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Intellectual Property Redux

Written by Darrell Anderson.

The origins of the concept of property are lost in antiquity, but today the concept of property is rooted in the concept of scarcity. Today the concept of property exists primarily to help humans create knowable boundaries, and to help reduce conflict and avoid violence. That is, the physical things humans need or want do not exist abundantly or immediately. Scarcity does not always mean unavailable or nonexistent, only that supply is limited or restricted in some fashion with respect to a specific moment in time.

Scarcity arises from several causes:

1. A fixed stock of resources (finite spherical planet).

2. Human desire (unlimited).

3. Population dynamics (more people means more demand on a finite spherical planet).

4. Humans are restrained by the time domain (they can act only sequentially and don’t live forever).

5. The Second Law of Thermodynamics (there are no perfectly efficient energy conversion processes and all physical things are subject to decay).

Modern debate arises about what exactly can be considered property. Little controversy exists with respect to tangible objects subject to the concept of scarcity. Many people claim, however, that intangible objects are not subject to the concept of scarcity, and therefore not subject to the basic principles of property.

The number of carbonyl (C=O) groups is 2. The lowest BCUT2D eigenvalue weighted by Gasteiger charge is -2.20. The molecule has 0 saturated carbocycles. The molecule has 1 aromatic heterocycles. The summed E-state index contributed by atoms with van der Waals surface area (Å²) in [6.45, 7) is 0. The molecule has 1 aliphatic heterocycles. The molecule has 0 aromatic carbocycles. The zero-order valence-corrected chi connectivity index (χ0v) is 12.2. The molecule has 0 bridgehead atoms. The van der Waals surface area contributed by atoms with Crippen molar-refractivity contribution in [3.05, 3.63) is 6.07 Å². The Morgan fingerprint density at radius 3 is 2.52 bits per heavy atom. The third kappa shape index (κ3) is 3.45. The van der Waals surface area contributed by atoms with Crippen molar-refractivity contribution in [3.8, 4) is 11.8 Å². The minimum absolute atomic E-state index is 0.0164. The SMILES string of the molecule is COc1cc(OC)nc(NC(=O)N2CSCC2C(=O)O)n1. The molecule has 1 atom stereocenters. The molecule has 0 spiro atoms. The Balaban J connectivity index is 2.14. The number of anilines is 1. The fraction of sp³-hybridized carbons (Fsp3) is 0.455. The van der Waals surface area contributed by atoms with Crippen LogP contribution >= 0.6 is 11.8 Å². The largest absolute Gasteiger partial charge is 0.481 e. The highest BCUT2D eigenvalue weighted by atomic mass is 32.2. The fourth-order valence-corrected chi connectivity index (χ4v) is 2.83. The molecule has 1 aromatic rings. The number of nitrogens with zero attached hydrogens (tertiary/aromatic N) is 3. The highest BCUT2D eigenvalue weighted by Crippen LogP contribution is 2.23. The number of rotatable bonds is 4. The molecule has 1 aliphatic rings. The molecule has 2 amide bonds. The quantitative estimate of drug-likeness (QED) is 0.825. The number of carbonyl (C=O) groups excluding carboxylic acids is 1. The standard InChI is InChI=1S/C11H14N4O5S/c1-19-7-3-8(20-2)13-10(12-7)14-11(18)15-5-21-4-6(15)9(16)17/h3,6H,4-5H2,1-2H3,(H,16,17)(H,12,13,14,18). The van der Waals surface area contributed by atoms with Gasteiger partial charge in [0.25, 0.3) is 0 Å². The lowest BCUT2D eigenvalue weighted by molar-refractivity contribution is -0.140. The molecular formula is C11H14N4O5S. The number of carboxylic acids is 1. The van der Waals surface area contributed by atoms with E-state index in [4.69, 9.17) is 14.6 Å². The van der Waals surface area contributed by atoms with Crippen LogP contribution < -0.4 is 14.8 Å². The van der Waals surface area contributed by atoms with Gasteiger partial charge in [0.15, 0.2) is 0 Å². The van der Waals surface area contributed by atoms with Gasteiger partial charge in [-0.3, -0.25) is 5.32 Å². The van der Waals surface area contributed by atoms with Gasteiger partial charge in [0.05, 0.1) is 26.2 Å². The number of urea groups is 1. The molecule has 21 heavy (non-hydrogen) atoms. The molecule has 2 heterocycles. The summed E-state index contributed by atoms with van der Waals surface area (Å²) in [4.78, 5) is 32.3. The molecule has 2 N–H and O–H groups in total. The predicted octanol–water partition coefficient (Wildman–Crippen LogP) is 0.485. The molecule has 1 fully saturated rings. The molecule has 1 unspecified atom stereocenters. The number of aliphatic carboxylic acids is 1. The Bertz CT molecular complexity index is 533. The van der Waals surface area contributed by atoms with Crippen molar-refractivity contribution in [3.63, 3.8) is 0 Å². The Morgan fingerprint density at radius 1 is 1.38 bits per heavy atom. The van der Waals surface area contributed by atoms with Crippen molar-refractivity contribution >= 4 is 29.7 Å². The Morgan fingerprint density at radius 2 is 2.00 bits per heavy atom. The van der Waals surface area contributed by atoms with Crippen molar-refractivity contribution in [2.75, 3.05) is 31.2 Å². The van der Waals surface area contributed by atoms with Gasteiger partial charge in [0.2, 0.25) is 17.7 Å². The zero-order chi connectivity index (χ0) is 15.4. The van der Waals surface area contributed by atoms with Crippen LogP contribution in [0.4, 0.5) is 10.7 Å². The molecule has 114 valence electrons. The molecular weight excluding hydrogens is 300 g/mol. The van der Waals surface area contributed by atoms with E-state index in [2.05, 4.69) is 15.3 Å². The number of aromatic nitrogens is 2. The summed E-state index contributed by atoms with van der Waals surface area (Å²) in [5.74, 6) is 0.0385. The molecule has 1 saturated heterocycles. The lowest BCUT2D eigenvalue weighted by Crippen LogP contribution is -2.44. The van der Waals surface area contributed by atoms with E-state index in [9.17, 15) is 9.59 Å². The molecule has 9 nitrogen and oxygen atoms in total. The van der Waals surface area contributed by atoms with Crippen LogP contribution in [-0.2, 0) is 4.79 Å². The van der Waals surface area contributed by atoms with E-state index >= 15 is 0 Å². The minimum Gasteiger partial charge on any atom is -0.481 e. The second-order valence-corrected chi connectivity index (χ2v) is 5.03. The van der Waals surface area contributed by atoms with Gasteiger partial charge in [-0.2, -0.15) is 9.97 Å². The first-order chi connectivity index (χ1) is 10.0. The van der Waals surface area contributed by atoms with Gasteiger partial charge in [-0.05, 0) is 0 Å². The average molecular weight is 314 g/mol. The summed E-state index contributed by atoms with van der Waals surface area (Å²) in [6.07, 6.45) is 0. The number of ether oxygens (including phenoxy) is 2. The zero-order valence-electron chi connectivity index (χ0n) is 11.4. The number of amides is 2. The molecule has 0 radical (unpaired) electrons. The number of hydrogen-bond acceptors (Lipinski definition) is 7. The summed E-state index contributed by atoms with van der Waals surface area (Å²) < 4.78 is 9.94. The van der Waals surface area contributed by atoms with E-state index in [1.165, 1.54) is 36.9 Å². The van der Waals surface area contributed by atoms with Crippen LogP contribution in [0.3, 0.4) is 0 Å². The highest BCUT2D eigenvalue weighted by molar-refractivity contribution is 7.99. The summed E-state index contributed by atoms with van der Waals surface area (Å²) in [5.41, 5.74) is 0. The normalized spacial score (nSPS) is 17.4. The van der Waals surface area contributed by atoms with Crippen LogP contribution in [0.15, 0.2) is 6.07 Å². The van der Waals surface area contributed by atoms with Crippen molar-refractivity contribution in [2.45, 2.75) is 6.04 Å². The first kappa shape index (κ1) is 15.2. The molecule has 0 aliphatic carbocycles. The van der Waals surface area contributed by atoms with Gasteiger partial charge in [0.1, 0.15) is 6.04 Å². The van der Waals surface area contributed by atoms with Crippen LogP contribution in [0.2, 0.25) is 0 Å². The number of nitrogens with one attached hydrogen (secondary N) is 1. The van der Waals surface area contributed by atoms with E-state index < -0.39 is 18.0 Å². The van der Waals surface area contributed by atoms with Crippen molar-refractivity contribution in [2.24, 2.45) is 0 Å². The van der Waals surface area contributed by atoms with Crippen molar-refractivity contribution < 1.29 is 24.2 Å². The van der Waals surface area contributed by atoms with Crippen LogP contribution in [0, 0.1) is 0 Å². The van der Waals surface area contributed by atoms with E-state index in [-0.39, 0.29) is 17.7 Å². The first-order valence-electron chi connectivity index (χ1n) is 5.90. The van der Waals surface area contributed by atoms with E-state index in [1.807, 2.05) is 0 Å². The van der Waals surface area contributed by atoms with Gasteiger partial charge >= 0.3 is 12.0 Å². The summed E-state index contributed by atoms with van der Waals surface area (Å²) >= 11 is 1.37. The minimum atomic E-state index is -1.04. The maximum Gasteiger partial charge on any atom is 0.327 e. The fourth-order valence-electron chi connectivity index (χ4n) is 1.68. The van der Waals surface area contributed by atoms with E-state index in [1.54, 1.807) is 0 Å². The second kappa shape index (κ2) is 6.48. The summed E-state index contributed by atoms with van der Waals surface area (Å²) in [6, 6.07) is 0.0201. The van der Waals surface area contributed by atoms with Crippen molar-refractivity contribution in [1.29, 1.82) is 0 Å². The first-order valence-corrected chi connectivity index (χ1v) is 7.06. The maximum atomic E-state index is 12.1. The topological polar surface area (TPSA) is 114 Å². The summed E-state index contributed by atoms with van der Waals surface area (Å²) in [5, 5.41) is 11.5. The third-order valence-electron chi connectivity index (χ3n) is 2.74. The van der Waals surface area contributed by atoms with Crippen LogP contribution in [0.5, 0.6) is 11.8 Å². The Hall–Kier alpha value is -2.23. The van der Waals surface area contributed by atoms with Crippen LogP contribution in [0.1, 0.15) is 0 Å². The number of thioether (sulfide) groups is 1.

That latter claim is only partially true.

The basic nature of these intangible objects is recognized in the concept of ideas and knowledge.

Granted, once an idea or knowledge is created, distributing and consuming that information is not subject to the same concept of scarcity as tangible objects. True, the medium through which information is distributed and consumed — books, CDs, computers, etc., are subject to scarcity, but today, with technology providing an ability to distribute and consume that information with such low costs, the debate is quickly becoming meaningless.

The realm of production, however, is where scarcity still plays a role. That scarcity is primarily noticeable in the resource of time. An author might write a book and although there are costs involved with respect to electricity to run a computer, paper to read drafts, etc., the primary investment is time.